9 Mar

Map of the Week: The Oscars

By Emily Frisan

Lights, camera, action! Hollywood’s biggest night, the 95th Academy Awards, or the Oscars, will take place this year on March 12th. The award ceremony is regarded by many as the most prestigious, significant awards in the entertainment industry for artistic and technical merit. Although very different from its original dinner in the Crystal Ballroom of the Biltmore Hotel in downtown Los Angeles, the annual event continues to capture audiences worldwide.

The Oscars was born out of the Academy of Motion Picture Arts and Sciences (AMPAS), which formed in 1927. Originally named the Academy Award of Merit, the Academy officially adopted the name “Oscar” in 1939 for the trophies given as the award. The statuette itself was created upon the agreement of distributing an annual award, where the Academy then turned to Los Angeles sculptor George Stanley to craft the iconic figure. However, the story behind naming the trophy an “Oscar” has conflicting origins. Actress Bette Davis claimed the name was derived from her observation that the backside of the award looked just like her husband’s, Harmon Oscar Nelson. On the other hand, gossip columnist Sidney Skolsky claimed to have given the award its nickname, while Academy librarian Margaret Herrick declared the figure resembled her Uncle Oscar. 

The ceremony was originally broadcasted via radio until 1953, when it was then presented on television, however it wasn’t until 1966 that the Academy Awards ceremony was broadcasted in color. The first-ever winners for best actor and actress were Actor Emil Jannings for his leading role in The Last Command and The Way of All Flesh, and Actress Janet Gaynor for her leading roles in Seventh Heaven, Street Angel and Sunrise. Since its debut in 1927, there has been a range of iconic, memorable, and even shocking moments at the Oscars. As widely acclaimed as the award ceremony is, it has not gone without its controversies.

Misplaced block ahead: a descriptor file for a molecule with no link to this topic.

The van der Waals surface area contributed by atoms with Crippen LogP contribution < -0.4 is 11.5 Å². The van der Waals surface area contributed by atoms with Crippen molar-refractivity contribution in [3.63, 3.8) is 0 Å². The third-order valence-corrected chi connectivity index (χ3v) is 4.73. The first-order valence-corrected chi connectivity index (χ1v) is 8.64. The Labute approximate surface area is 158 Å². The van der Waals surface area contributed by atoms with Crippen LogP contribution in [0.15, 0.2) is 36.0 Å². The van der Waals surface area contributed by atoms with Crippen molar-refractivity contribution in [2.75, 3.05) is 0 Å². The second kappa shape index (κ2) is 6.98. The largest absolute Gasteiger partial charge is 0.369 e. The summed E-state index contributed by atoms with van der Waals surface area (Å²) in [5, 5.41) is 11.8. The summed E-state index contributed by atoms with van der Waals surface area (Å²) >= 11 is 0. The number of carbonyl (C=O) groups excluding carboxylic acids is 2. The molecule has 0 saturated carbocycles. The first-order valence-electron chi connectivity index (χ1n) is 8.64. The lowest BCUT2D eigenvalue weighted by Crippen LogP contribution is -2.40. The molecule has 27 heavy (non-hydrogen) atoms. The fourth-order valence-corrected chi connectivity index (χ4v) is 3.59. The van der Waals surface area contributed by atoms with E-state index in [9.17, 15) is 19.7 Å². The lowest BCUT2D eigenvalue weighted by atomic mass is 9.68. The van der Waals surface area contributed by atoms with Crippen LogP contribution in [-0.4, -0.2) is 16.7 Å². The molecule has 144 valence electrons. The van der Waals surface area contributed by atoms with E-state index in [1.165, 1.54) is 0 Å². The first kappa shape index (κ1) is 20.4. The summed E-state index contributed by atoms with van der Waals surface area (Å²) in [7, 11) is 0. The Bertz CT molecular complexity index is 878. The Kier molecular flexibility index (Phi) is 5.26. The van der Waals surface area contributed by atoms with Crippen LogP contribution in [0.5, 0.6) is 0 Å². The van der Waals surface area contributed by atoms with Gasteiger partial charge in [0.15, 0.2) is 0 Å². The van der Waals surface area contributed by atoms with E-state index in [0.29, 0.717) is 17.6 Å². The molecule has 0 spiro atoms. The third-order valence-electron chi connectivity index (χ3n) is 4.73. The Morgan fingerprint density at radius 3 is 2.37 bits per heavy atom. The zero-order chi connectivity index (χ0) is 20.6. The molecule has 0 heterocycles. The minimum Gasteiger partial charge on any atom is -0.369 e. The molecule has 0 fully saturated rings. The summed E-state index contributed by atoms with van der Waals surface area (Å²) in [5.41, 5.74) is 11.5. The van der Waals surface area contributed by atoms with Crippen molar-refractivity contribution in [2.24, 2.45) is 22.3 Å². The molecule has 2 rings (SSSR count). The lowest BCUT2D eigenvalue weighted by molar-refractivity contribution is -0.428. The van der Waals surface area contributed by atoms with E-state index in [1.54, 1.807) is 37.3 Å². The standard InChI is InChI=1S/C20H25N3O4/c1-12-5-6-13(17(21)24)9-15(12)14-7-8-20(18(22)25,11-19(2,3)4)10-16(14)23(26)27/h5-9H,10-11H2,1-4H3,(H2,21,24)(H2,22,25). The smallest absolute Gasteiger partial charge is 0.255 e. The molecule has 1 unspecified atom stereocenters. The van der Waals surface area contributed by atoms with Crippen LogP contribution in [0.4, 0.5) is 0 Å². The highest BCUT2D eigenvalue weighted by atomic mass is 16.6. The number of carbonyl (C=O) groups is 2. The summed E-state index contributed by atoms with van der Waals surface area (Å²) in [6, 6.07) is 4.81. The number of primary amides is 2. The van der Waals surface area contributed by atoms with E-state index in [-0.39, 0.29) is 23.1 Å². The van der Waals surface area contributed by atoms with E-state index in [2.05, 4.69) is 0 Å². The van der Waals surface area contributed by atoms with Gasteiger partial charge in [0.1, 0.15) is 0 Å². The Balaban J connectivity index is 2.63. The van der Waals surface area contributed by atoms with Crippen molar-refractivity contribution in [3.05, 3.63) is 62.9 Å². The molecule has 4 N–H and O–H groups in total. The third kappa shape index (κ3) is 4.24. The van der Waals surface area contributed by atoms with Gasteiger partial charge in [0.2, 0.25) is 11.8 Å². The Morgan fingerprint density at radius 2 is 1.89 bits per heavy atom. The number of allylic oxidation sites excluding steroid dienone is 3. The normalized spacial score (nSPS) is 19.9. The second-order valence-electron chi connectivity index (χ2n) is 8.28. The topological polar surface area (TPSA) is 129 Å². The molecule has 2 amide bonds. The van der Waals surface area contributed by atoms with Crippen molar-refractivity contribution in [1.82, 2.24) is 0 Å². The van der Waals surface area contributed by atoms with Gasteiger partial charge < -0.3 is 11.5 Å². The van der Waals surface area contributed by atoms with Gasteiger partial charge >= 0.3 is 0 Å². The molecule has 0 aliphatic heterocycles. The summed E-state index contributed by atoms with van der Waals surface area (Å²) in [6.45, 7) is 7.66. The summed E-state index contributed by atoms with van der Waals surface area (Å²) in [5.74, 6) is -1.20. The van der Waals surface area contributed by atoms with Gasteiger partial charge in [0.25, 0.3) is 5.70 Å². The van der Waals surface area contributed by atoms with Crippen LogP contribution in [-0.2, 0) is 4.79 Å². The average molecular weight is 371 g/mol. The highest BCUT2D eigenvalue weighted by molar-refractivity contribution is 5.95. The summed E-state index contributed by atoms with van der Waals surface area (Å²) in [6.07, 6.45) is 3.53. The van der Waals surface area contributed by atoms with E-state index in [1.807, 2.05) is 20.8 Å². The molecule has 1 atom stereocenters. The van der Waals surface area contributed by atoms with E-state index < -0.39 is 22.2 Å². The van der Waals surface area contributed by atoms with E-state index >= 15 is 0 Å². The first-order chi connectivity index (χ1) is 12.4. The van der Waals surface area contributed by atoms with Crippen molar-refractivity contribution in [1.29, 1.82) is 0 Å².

In 1973, Marlon Brando was honored for his monumental performance as Vito Corleone in The Godfather, but famously declined to attend the ceremony. Instead, Native American civil rights activist Sacheen Littlefeather, was given the podium to read a letter from the star explaining his rationale for rejecting the award, which included “the treatment of American Indians today by the film industry.” Overlooking backstage, a furious John Wayne was supposedly detained by six security guards who stopped him from physically assaulting Littlefeather and taking her off the stage. 

In more recent controversy, the hashtag #OscarsSoWhite was first used by activist April Reign in response to the 20 acting nominations for the 2016 Academy Awards all being granted to white actors, highlighting the award ceremony’s history of lacking racial and ethnic diversity in award recognitions. Although the board has since been diversified, female members of the board climbed from 25 percent in 2015 to just 32 percent in 2019, while the percentage of people of color only slightly increased from 8 percent to 16 percent over the same period. To this day, the Academy and its nominations have been historically made up of, and still are, majority white men.

In 2017, the Best Picture Award was mistakenly given to La La Land when the movie Moonlight was actually the award’s recipient, highlighting yet another racial discrepancy in the ceremony’s contentious history. Most recently, pop culture has not let go of the infamous Will Smith slap. Last year, Oscar’s host, comedian Chris Rock, made a joke about Jada Pinkett-Smith’s hair loss, triggering her husband Will Smith to clap back, ultimately storming the stage and slapping him twice. The slap shocked both the audience at the ceremony as well as global audiences watching on their screens, confusing most viewers about whether the slap was genuine or staged.

Be sure to check out the animated map from Esri, ‘Birthplace of Oscar Winners,’ which charts the birthplaces of every Academy Award winner in the best actor, best actress, and best director categories over the last nine decades; and don’t miss the annual award ceremony this Sunday, which is streamed on ABC.